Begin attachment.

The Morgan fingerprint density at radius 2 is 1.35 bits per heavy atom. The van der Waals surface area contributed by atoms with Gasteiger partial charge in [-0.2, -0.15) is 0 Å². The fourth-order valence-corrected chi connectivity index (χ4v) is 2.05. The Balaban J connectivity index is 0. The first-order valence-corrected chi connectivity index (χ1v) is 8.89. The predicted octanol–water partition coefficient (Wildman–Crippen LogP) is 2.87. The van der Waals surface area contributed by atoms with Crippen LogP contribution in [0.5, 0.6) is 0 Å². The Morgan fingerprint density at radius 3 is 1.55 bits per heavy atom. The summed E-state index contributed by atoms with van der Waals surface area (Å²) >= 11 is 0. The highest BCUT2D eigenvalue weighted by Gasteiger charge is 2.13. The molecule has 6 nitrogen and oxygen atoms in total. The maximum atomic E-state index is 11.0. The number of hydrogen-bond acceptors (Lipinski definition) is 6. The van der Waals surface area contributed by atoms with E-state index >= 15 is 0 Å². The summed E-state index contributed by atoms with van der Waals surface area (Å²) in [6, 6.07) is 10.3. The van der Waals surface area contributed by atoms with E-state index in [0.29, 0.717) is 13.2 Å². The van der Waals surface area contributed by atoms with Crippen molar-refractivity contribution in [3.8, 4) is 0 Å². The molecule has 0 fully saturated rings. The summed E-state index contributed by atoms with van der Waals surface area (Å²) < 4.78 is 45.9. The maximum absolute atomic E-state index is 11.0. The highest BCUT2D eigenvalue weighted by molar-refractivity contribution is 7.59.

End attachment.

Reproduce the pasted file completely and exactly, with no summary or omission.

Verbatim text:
The Morgan fingerprint density at radius 2 is 1.35 bits per heavy atom. The van der Waals surface area contributed by atoms with Gasteiger partial charge in [-0.2, -0.15) is 0 Å². The fourth-order valence-corrected chi connectivity index (χ4v) is 2.05. The Balaban J connectivity index is 0. The first-order valence-corrected chi connectivity index (χ1v) is 8.89. The predicted octanol–water partition coefficient (Wildman–Crippen LogP) is 2.87. The van der Waals surface area contributed by atoms with Crippen LogP contribution in [0.5, 0.6) is 0 Å². The Morgan fingerprint density at radius 3 is 1.55 bits per heavy atom. The summed E-state index contributed by atoms with van der Waals surface area (Å²) >= 11 is 0. The highest BCUT2D eigenvalue weighted by Gasteiger charge is 2.13. The molecule has 6 nitrogen and oxygen atoms in total. The maximum atomic E-state index is 11.0. The number of hydrogen-bond acceptors (Lipinski definition) is 6. The van der Waals surface area contributed by atoms with E-state index >= 15 is 0 Å². The summed E-state index contributed by atoms with van der Waals surface area (Å²) in [6, 6.07) is 10.3. The van der Waals surface area contributed by atoms with E-state index in [0.29, 0.717) is 13.2 Å². The van der Waals surface area contributed by atoms with Crippen molar-refractivity contribution in [3.8, 4) is 0 Å². The molecule has 0 fully saturated rings. The summed E-state index contributed by atoms with van der Waals surface area (Å²) < 4.78 is 45.9. The maximum absolute atomic E-state index is 11.0. The highest BCUT2D eigenvalue weighted by molar-refractivity contribution is 7.59.